Enforcement of the Code of Conduct : Discretionary or Mandatory ?

One may question the utility of the Code of Conduct and in-house investigating procedure which have no binding value in the sense that no judge can be made accountable to its precepts if he is not inclined to obey them and no sanction ensures for its violation. Of late, several instances of alleged violation of the Code by judges have been reported in the media. In some cases some in-house inquiries are reportedly conducted about which the public has no way to know as they are never made public. Since the head of the judiciary has no power to discipline erring judges excepting to seek their impeachment, such in-house inquiries seldom serve any purpose. 

In a recent case of criminal misappropriation by a Calcutta High Court Judge who has been found guilty by the in-house proceeding, the Chief Justice of India could only write to the President for impeachment. Nothing happened even after six months and the judge is merrily collecting his salary without rendering any service. A similar case came to notice several years ago, again without anything happening to the judge concerned. It is not clear why the Chief Justice could not have directed the Registrar of the Court to file an FIR with the Police on the basis of the available evidence against the Calcutta High Court Judge.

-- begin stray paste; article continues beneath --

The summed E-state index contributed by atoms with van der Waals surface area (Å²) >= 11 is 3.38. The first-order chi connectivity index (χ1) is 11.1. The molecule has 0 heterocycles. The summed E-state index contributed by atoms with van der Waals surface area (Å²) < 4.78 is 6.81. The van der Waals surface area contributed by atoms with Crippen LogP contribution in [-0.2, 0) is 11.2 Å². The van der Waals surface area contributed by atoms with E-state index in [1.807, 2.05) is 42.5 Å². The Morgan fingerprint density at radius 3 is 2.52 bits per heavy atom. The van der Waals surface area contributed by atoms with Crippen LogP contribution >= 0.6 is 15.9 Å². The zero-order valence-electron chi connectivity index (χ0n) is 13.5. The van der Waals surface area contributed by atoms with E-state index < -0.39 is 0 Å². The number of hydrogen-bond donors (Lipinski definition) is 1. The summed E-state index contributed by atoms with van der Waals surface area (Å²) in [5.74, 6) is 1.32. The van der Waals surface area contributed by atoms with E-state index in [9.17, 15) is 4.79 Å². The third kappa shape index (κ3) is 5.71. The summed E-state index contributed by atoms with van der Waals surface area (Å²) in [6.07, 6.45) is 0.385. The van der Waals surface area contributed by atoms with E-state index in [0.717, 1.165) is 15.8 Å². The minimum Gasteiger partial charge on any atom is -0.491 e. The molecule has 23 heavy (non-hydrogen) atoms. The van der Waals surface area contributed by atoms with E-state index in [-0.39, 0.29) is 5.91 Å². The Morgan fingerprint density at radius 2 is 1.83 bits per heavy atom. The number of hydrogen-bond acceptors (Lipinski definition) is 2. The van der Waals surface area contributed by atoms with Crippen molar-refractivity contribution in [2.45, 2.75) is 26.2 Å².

The idea of independence of judges should not be read as impunity against crimes committed. Even when FIR is filed, for the police to be able to interrogate the sitting judges, as the law stands today, permission of Chief Justice id necessary which, if withheld, makes it difficult to bring delinquent judges to be accountable to the ordinary law of the country. This is obviously an unacceptable situation not intended by the Constitution nor desirable to preserve the independence of the judiciary. 

The issue that is being litigated by the Supreme Court in the Delhi High Court for setting aside the order of the Chief Information Commission asking the Chief Justice to disclose the asset declaration of Superior Court judges available with him is again a matter likely to shake the confidence of the public in judicial integrity and independence. 

The irony of it is that non-disclosure is allegedly advanced or canvassed in the name of independence of judiciary! The argument that there is no law which requires judges’ assets to be disclosed further weakens the defence in the context of the self-declared Code of Conduct and the requirement of disclosure of assets on the part of lesser mortals including subordinate court judges. It is hoped that the Delhi High Court will dismiss the Supreme Court claim and save the judiciary from suicidal tendencies.


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